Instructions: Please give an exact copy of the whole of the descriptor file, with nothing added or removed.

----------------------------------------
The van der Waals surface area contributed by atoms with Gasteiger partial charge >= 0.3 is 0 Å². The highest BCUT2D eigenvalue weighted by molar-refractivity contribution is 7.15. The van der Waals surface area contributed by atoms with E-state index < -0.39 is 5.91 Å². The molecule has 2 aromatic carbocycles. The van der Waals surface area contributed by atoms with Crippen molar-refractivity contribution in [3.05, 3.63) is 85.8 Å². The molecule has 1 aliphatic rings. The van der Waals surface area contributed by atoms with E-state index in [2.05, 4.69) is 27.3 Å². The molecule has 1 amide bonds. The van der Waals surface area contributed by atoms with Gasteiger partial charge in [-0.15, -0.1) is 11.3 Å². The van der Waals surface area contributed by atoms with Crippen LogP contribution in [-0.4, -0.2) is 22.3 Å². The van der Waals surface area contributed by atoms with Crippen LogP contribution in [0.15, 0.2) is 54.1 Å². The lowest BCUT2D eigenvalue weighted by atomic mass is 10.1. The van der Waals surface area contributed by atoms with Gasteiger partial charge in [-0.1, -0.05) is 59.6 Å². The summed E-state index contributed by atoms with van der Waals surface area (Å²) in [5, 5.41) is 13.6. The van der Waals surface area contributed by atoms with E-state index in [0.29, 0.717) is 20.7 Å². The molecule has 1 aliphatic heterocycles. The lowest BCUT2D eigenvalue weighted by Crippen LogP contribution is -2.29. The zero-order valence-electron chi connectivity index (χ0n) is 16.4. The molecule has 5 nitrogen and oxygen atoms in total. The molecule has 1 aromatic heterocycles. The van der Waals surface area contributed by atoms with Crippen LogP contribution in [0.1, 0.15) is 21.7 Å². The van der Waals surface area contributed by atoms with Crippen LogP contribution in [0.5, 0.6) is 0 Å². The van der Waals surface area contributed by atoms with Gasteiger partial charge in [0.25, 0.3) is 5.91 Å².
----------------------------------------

The van der Waals surface area contributed by atoms with Gasteiger partial charge >= 0.3 is 0 Å². The highest BCUT2D eigenvalue weighted by molar-refractivity contribution is 7.15. The van der Waals surface area contributed by atoms with E-state index < -0.39 is 5.91 Å². The molecule has 2 aromatic carbocycles. The van der Waals surface area contributed by atoms with Crippen molar-refractivity contribution in [3.05, 3.63) is 85.8 Å². The molecule has 1 aliphatic rings. The van der Waals surface area contributed by atoms with E-state index in [2.05, 4.69) is 27.3 Å². The molecule has 1 amide bonds. The van der Waals surface area contributed by atoms with Gasteiger partial charge in [-0.15, -0.1) is 11.3 Å². The van der Waals surface area contributed by atoms with Crippen LogP contribution in [-0.4, -0.2) is 22.3 Å². The van der Waals surface area contributed by atoms with Crippen LogP contribution in [0.15, 0.2) is 54.1 Å². The lowest BCUT2D eigenvalue weighted by atomic mass is 10.1. The van der Waals surface area contributed by atoms with Gasteiger partial charge in [-0.1, -0.05) is 59.6 Å². The summed E-state index contributed by atoms with van der Waals surface area (Å²) in [5, 5.41) is 13.6. The van der Waals surface area contributed by atoms with E-state index in [0.29, 0.717) is 20.7 Å². The molecule has 1 aliphatic heterocycles. The lowest BCUT2D eigenvalue weighted by Crippen LogP contribution is -2.29. The zero-order valence-electron chi connectivity index (χ0n) is 16.4. The molecule has 5 nitrogen and oxygen atoms in total. The molecule has 1 aromatic heterocycles. The van der Waals surface area contributed by atoms with Crippen LogP contribution in [0.1, 0.15) is 21.7 Å². The van der Waals surface area contributed by atoms with Crippen LogP contribution in [0.5, 0.6) is 0 Å². The van der Waals surface area contributed by atoms with Gasteiger partial charge in [0.25, 0.3) is 5.91 Å².